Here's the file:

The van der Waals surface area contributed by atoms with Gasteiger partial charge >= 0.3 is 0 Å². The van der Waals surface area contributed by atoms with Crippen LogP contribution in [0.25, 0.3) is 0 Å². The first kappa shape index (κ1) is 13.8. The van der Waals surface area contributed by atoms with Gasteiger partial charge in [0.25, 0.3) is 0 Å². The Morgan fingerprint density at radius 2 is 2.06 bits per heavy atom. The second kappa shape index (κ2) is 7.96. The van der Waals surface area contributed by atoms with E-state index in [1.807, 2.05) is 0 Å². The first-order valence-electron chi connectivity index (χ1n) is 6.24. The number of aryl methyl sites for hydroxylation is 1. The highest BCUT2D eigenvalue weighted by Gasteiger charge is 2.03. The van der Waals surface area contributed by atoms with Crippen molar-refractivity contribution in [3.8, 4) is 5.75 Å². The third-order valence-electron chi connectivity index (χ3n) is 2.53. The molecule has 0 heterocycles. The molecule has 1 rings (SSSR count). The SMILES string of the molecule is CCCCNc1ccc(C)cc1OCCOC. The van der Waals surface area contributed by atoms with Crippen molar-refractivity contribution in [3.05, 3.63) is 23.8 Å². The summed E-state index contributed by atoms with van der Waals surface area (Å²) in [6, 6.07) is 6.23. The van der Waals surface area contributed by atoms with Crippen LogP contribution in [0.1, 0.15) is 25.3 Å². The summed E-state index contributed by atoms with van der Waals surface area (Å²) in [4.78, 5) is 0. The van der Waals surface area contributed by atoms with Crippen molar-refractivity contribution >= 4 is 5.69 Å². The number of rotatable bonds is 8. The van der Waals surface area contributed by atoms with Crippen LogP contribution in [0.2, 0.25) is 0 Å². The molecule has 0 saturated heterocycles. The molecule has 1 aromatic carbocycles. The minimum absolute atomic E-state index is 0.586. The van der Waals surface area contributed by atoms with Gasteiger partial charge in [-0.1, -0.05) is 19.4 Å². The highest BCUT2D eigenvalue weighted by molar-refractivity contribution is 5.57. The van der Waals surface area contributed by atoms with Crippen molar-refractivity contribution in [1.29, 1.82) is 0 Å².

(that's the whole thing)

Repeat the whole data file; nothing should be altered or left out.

The van der Waals surface area contributed by atoms with Gasteiger partial charge >= 0.3 is 0 Å². The van der Waals surface area contributed by atoms with Crippen LogP contribution in [0.25, 0.3) is 0 Å². The first kappa shape index (κ1) is 13.8. The van der Waals surface area contributed by atoms with Gasteiger partial charge in [0.25, 0.3) is 0 Å². The Morgan fingerprint density at radius 2 is 2.06 bits per heavy atom. The second kappa shape index (κ2) is 7.96. The van der Waals surface area contributed by atoms with E-state index in [1.807, 2.05) is 0 Å². The first-order valence-electron chi connectivity index (χ1n) is 6.24. The number of aryl methyl sites for hydroxylation is 1. The highest BCUT2D eigenvalue weighted by Gasteiger charge is 2.03. The van der Waals surface area contributed by atoms with Crippen molar-refractivity contribution in [3.8, 4) is 5.75 Å². The third-order valence-electron chi connectivity index (χ3n) is 2.53. The molecule has 0 heterocycles. The molecule has 1 rings (SSSR count). The SMILES string of the molecule is CCCCNc1ccc(C)cc1OCCOC. The van der Waals surface area contributed by atoms with Crippen molar-refractivity contribution in [3.05, 3.63) is 23.8 Å². The summed E-state index contributed by atoms with van der Waals surface area (Å²) in [6, 6.07) is 6.23. The van der Waals surface area contributed by atoms with Crippen LogP contribution in [0.1, 0.15) is 25.3 Å². The summed E-state index contributed by atoms with van der Waals surface area (Å²) in [4.78, 5) is 0. The van der Waals surface area contributed by atoms with Crippen molar-refractivity contribution >= 4 is 5.69 Å². The number of rotatable bonds is 8. The van der Waals surface area contributed by atoms with Crippen LogP contribution in [0.2, 0.25) is 0 Å². The molecule has 0 saturated heterocycles. The molecule has 1 aromatic carbocycles. The minimum absolute atomic E-state index is 0.586. The van der Waals surface area contributed by atoms with Gasteiger partial charge in [-0.1, -0.05) is 19.4 Å². The highest BCUT2D eigenvalue weighted by molar-refractivity contribution is 5.57. The van der Waals surface area contributed by atoms with Crippen molar-refractivity contribution in [1.29, 1.82) is 0 Å².